It is the story that I have been dreading for nearly four months. On February 14, 2011, a Grand Jury in Westchester County declared that the death of Danroy DJ Henry (pictured) to be accidental. There will be no charges filed against Pleasantville Police Officer Aaron Hess and Mount Pleasant Police Officer Ronald Beckley. In an official press release from District Attorney Janet Defiore’s Office, more than eighty five people testified before this Grand Jury that was seated on January 10, 2011. Many of those who testified were Pace University students who were present outside Finnegan’s Bar and Grill in Thornwood, NY. Also interviewed were the two passengers in the car and of course the four police officers who initially responded to the call.
In addition to those witnesses, the investigation was conducted in conjunction with the Westchester County District Attorney’s Office, The District Attorney’s Office of High Technology Unit, The New York State Police, The Westchester County Police Department, The Westchester County Police Department Office of Forensic Identification, The Westchester Medical Examiner’s Office, And the Westchester County Department of Labs and Research, and the Mount Pleasant Police Department. That’s a whole lot of agencies that were called in to work on this investigation. But while there were many agencies who worked on this investigation, the most important decisions were charged to the Grand Jury; men and women like you and I who were charged with hearing all of this testimony and rendering a decision.
The work of a Grand Jury in this case was gargantuan at best. They were seated on this specific case knowing that no matter what the testimony before them, there would be a devastated loser. In this case, it is the family of DJ Henry. No parent wants to hear that their college age student is behind the wheel of a car while being impaired, but it is inconceivable to even imagine what they felt when they got the news that their child had been shot to death, and that he may have tried to run over a police officer. This was a trauma that parents will just never get over. Testifying before a Grand Jury and today’s rendering will add to the trauma that the Henry family has suffered since that fateful night back in October. In a statement today, Mr. Henry divulged that the family will not stop until Officer Hess is held accountable for the killing of their beloved DJ. This was a powerful statement from a dad who loved his son and who continues to seek justice for his murdered son.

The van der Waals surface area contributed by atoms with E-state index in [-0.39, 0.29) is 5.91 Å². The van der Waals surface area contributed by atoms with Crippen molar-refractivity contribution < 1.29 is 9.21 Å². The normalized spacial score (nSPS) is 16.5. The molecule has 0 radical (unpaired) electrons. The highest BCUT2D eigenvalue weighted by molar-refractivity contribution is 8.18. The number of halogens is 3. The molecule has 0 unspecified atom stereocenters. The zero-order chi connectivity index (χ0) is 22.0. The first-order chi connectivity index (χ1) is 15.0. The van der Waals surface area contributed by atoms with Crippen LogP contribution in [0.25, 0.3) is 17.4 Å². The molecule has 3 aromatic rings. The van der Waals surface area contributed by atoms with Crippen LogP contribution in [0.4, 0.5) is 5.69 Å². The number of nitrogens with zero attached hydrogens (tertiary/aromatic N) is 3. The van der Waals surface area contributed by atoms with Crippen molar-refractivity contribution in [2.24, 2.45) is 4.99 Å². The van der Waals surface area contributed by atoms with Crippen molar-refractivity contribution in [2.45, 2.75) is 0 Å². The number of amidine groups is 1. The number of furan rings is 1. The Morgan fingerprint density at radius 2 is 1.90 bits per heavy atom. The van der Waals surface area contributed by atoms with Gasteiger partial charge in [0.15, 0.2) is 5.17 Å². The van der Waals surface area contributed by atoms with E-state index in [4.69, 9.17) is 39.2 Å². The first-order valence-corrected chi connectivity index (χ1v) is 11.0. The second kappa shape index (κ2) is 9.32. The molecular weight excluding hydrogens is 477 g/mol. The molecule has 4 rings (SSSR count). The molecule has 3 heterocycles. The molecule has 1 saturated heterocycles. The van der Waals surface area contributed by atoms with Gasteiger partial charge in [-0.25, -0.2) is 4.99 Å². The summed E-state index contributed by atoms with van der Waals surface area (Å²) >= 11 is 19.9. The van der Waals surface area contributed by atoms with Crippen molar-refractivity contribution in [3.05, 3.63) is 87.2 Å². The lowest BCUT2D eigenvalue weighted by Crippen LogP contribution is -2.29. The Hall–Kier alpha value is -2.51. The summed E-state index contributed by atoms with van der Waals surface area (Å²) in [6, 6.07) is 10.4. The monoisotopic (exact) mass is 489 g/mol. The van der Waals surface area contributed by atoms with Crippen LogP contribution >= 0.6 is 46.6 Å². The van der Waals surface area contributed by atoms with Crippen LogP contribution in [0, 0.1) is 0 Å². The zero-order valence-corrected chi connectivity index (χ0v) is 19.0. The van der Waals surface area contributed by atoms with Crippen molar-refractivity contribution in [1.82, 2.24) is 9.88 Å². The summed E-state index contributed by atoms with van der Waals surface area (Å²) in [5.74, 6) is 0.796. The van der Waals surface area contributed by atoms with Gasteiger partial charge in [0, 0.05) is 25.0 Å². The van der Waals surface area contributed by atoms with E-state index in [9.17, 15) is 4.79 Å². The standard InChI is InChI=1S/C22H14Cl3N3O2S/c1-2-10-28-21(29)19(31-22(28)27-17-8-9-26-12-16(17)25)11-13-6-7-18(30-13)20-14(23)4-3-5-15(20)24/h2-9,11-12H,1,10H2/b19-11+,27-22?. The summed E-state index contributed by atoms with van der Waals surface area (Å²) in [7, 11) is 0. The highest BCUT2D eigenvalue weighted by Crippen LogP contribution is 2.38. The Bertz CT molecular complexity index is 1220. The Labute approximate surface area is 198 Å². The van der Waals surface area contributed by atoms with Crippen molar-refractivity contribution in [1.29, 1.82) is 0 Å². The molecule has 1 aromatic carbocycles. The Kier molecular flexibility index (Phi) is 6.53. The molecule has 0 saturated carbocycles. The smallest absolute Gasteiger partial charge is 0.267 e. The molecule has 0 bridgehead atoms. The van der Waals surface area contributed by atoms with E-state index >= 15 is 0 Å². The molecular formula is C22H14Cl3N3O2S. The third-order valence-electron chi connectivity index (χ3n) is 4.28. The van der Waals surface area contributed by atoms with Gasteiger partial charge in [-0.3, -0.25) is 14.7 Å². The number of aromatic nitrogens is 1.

But will Mr. Henry ever get the justice he seeks? It seems Doubtful. Will his broken heart ever heal? No, it won’t . Will the Pleasantville Police Department ever offer up Patrolman Aaron Hess in exchange for the death of DJ Henry? Of course not. Yet one can’t help but wonder if the Henry’s appeal to the United States Department of Justice is just another stab in the heart to a family that is already hemorrhaging from a broken heart.
There will be plenty of opinions and “guidance” rendered to the Henry family. There will be advice that is good, bad, and just downright ugly. There will be charges of racism and calls for the white police officers to be fired. As early as the week following the shooting, it was pretty much determined that those police officers shot out of panic and not because the color of the driver. In the fear of that moment, you can be sure that they would have shot someone who was green at that moment. To say that they shot this kid because he was black is ludicrous. They shot him because they were ill prepared for the chaos of that night. They shot him because in most of the small hamlet/villages that police officers work they don’t usually have to quell a crowd that has had a few too many. DJ was shot due to panic and miscommunication.
No one can bring Danroy Henry back from the dead, but we can do something to protect our college age children. Though they are underage, we’ll never stop them from drinking on campus during the weekends. We can try to limit their alcohol intake by cracking down on where and who they purchase it from. We need to crack down on underage drinking establishments. They need to make a decision, as to whether they turn away the business of those who are underage, as opposed to making a few extra bucks on a Saturday night. College officials and Resident Advisors must also crack down on the amount of drinking that goes on at any given campus here in the United States. Yeah, you won’t be the popular RA if you confiscate the booze but you might just be the RA who saves a life.
To the local police departments, particularly those in small village and hamlets…. You are not immune to the type of violence that is the norm in many urban settings. Alcohol, minors and crowds can occur anywhere and you need to train and be prepared for those instances when the three will come together in that often disastrous perfect storm.